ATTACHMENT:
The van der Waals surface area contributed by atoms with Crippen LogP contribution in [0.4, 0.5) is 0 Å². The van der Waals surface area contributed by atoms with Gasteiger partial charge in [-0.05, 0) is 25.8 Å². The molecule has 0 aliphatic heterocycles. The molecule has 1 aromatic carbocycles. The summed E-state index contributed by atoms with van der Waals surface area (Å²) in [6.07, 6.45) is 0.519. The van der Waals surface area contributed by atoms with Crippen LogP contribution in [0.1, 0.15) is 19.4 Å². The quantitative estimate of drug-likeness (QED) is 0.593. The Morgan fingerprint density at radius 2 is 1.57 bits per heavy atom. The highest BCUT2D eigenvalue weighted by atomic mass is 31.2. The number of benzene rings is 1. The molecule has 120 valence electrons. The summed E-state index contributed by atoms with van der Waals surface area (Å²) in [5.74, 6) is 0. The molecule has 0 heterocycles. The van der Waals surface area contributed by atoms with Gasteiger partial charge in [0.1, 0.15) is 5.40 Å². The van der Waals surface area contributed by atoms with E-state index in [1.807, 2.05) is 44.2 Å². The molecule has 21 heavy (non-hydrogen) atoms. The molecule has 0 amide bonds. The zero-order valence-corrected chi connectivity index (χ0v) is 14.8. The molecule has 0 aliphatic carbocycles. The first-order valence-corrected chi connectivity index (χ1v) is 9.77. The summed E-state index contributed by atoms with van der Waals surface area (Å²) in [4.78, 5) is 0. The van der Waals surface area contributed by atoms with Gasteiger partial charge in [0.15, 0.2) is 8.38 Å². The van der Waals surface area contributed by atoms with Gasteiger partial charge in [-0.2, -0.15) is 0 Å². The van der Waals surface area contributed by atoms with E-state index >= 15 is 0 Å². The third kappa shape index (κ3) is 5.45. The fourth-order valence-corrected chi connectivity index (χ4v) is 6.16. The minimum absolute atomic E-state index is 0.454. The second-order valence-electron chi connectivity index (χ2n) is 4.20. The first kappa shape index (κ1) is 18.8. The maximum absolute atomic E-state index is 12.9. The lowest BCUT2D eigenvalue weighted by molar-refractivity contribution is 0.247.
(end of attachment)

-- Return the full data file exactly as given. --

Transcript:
The van der Waals surface area contributed by atoms with Crippen LogP contribution in [0.4, 0.5) is 0 Å². The van der Waals surface area contributed by atoms with Gasteiger partial charge in [-0.05, 0) is 25.8 Å². The molecule has 0 aliphatic heterocycles. The molecule has 1 aromatic carbocycles. The summed E-state index contributed by atoms with van der Waals surface area (Å²) in [6.07, 6.45) is 0.519. The van der Waals surface area contributed by atoms with Crippen LogP contribution in [0.1, 0.15) is 19.4 Å². The quantitative estimate of drug-likeness (QED) is 0.593. The Morgan fingerprint density at radius 2 is 1.57 bits per heavy atom. The highest BCUT2D eigenvalue weighted by atomic mass is 31.2. The number of benzene rings is 1. The molecule has 120 valence electrons. The summed E-state index contributed by atoms with van der Waals surface area (Å²) in [5.74, 6) is 0. The molecule has 0 heterocycles. The van der Waals surface area contributed by atoms with Gasteiger partial charge in [0.1, 0.15) is 5.40 Å². The van der Waals surface area contributed by atoms with E-state index in [1.807, 2.05) is 44.2 Å². The molecule has 21 heavy (non-hydrogen) atoms. The molecule has 0 amide bonds. The zero-order valence-corrected chi connectivity index (χ0v) is 14.8. The molecule has 0 aliphatic carbocycles. The first-order valence-corrected chi connectivity index (χ1v) is 9.77. The summed E-state index contributed by atoms with van der Waals surface area (Å²) in [4.78, 5) is 0. The van der Waals surface area contributed by atoms with Gasteiger partial charge in [0.15, 0.2) is 8.38 Å². The van der Waals surface area contributed by atoms with Gasteiger partial charge in [-0.2, -0.15) is 0 Å². The van der Waals surface area contributed by atoms with E-state index >= 15 is 0 Å². The third kappa shape index (κ3) is 5.45. The fourth-order valence-corrected chi connectivity index (χ4v) is 6.16. The minimum absolute atomic E-state index is 0.454. The second-order valence-electron chi connectivity index (χ2n) is 4.20. The first kappa shape index (κ1) is 18.8. The maximum absolute atomic E-state index is 12.9. The lowest BCUT2D eigenvalue weighted by molar-refractivity contribution is 0.247.